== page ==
When Does Primary Damage Result In Additional Damage?
Primary damage is the first form of damage that affects the condition of a structure. For instance, water damage may originate from a pipe break, leak or outside water source. The initial incident is considered primary, while any related damage that results, such as the growth of black mold, is designated as secondary.
The Initial Incident
The cause of water damage is primary if no damage existed beforehand. Here are a few examples of primary water damage:
- A pipe break
- A pipe leak
- A sewer backup
In each of these instances, it should be assumed that no previous damage had occurred. The pipe did not break or leak or the sewer did not back up due to another direct cause on the same premises. For example, if a storm were to damage the roof a structure and cause a leak, the storm damage would be primary and the water damage would be secondary.
Primary water damage can result in a variety of consequences. Standing water or even residual high humidity levels after extraction support the growth of black mold. For this reason, it is important to act quickly to remove water, clean the affected area, if necessary, and dry damage.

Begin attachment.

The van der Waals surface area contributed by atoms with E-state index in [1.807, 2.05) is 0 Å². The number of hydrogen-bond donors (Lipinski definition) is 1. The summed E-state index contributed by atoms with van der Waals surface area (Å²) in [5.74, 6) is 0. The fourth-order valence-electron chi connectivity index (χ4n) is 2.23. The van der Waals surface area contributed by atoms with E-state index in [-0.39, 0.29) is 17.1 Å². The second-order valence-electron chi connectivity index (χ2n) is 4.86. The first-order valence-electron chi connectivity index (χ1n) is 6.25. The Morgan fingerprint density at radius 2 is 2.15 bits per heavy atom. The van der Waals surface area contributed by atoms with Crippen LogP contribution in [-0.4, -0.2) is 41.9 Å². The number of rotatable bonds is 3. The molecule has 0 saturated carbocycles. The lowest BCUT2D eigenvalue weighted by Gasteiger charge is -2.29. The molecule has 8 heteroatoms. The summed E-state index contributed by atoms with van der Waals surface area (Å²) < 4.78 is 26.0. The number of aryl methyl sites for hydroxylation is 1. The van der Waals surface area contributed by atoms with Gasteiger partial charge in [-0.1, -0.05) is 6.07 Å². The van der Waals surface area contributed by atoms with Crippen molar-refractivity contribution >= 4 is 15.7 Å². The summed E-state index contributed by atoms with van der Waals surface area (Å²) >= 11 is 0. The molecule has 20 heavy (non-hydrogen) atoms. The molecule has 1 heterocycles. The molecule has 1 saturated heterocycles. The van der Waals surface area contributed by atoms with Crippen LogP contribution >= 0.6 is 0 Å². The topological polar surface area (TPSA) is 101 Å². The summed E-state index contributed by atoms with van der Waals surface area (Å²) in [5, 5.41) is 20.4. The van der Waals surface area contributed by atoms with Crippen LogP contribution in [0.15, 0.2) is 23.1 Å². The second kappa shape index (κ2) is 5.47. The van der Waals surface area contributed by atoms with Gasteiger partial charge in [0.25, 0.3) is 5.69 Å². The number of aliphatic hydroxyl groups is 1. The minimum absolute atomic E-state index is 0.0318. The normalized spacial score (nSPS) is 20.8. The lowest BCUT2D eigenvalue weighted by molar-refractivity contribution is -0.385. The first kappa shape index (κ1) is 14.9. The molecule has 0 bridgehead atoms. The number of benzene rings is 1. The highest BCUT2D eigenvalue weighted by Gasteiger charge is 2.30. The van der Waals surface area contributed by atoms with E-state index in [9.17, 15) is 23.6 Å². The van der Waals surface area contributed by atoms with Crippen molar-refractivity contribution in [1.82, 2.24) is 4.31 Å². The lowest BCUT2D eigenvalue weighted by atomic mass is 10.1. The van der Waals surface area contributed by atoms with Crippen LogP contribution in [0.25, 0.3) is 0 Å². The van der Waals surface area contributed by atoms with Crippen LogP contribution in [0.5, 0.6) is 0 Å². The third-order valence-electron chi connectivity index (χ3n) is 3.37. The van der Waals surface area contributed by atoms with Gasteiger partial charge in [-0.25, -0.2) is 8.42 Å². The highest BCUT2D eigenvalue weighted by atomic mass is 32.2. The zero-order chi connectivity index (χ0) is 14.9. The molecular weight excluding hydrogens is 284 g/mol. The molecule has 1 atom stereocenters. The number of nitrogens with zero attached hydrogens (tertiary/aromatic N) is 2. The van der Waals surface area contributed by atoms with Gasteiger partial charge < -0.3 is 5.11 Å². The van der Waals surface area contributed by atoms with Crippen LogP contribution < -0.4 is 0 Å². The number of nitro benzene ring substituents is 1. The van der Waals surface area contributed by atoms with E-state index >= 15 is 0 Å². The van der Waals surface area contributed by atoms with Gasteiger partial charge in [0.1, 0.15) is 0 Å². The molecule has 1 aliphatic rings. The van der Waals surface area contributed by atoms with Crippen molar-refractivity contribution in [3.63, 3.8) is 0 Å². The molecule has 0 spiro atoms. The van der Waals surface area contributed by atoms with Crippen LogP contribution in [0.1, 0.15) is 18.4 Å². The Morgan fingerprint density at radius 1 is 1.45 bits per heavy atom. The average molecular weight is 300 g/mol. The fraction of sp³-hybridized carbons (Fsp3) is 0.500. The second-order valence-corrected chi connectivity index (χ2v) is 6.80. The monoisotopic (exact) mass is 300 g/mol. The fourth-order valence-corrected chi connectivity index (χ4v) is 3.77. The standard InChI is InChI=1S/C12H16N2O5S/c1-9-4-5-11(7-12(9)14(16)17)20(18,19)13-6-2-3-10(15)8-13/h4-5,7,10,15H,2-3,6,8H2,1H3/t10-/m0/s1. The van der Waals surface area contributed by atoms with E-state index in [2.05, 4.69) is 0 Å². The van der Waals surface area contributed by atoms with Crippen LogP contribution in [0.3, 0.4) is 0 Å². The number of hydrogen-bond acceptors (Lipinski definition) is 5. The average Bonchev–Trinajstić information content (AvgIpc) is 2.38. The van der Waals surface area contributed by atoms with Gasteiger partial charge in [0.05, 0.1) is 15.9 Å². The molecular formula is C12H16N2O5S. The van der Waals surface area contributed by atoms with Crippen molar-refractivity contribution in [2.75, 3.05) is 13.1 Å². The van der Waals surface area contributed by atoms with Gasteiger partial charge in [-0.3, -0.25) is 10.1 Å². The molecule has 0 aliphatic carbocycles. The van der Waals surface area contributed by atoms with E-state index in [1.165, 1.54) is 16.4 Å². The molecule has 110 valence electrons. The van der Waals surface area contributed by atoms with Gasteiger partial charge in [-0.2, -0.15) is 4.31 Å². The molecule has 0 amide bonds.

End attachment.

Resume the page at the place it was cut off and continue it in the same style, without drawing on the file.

Mitigation and Cleanup
Water damage mitigation and cleanup should start within 24 to 48 hours of an incident that causes water damage. A slower start will significantly increase the risk of secondary damage that affects building materials, rotting wood and rusting metal, or allow enough time for mold spores to settle down on a surface and start multiplying into colonies.
Property owners and managers should act quickly to mitigate and restore primary water damage to a commercial structure in Herriman, UT. Hiring mitigation, cleanup and restoration professionals can ensure that the job gets done right the first time to reduce the risk of secondary problems such as black mold.